Hurrah! You’ve got a contract for that novel or picturebook, and now, you receive a revision letter.
What? A revision letter after the contract? Yes. While the stoy is great and the editor loves it, there are probably minor things to take care of at this point.
Revising with an Editor
- Relax and enjoy the process. Revising with an editor is way more fun than revising on spec. You are assured that the editor loves your story; after all, they’ve paid up front for this privelege of revising with you. Work with confidence that these are only minor problems, and will be easily worked out.
- Address every concern. Editors don’t have time to ask you to do the same thing three times. Get out a red pen and check off every concern as you address it. When you think you’ve finished, go back and check everything once more.
- Communicate. Not sure you understand an editor’s concern? Talk to your editor. You have a working relationship now and it’s OK to call or email–as long as you don’t over do it. Ask questions, explore ramifications of his/her suggestions, gossip about your characters–talk to your editor about any and all concerns you have. Can you disagree? Yes. What you can’t do is ignore a concern. Talk!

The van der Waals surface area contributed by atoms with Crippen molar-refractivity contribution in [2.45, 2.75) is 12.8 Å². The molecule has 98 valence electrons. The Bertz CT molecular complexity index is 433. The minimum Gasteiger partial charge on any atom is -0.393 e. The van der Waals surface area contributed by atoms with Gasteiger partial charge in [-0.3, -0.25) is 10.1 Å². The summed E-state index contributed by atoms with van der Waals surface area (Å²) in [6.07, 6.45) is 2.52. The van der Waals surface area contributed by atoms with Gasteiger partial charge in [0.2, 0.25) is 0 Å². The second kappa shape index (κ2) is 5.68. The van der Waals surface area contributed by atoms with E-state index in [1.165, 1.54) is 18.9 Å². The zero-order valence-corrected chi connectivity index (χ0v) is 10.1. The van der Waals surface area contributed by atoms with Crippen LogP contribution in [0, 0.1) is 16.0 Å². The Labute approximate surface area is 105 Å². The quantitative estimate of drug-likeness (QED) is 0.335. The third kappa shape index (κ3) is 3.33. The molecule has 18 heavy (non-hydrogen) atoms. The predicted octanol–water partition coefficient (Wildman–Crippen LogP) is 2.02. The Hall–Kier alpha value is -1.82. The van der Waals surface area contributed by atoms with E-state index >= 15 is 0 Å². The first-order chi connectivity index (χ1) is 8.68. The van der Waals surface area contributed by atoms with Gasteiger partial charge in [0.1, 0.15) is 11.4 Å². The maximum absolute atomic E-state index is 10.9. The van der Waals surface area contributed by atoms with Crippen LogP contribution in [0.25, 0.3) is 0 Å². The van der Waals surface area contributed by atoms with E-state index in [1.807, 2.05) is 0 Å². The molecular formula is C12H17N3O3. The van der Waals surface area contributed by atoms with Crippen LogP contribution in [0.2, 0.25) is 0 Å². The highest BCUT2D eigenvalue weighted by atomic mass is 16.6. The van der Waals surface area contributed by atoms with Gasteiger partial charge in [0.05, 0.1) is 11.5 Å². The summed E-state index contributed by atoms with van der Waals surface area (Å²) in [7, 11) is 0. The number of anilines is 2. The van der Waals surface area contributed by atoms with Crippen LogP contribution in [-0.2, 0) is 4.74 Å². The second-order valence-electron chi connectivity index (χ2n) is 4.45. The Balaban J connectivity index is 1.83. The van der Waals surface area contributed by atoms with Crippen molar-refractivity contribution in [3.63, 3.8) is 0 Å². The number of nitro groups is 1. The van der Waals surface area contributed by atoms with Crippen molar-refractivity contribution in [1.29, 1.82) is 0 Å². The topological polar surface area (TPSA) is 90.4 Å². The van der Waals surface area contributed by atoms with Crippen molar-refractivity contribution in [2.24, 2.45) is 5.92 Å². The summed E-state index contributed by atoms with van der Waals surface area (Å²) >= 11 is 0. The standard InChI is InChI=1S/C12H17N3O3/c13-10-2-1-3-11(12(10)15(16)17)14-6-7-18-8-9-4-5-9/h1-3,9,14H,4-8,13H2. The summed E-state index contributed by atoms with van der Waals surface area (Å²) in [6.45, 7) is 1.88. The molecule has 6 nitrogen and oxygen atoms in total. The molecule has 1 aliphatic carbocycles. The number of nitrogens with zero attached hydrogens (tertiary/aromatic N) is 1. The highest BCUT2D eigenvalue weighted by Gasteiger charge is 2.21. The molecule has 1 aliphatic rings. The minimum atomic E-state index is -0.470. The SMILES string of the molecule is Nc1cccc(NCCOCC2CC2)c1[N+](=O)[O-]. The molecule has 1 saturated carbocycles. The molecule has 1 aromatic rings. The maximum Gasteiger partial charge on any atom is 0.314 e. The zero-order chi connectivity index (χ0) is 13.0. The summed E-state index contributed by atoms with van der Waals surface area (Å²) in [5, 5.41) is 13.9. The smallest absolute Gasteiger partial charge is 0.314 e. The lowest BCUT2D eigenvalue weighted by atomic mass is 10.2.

- Go to the Heart of the editor’s comments. Just as when you revise on spec, you should look beyond a specific suggestion to the heart of what they are suggesting.
- Meet deadlines. Be a pro and meet every deadline you’re given; or, at least let the editor know when difficulties arise. If you have a sudden family illness, the story takes a surprising turn, or your computer crashes, editors are understanding and deadlines can be fudged a bit. But you must let the editor know what is going on. Otherwise, meet your deadline–every time.
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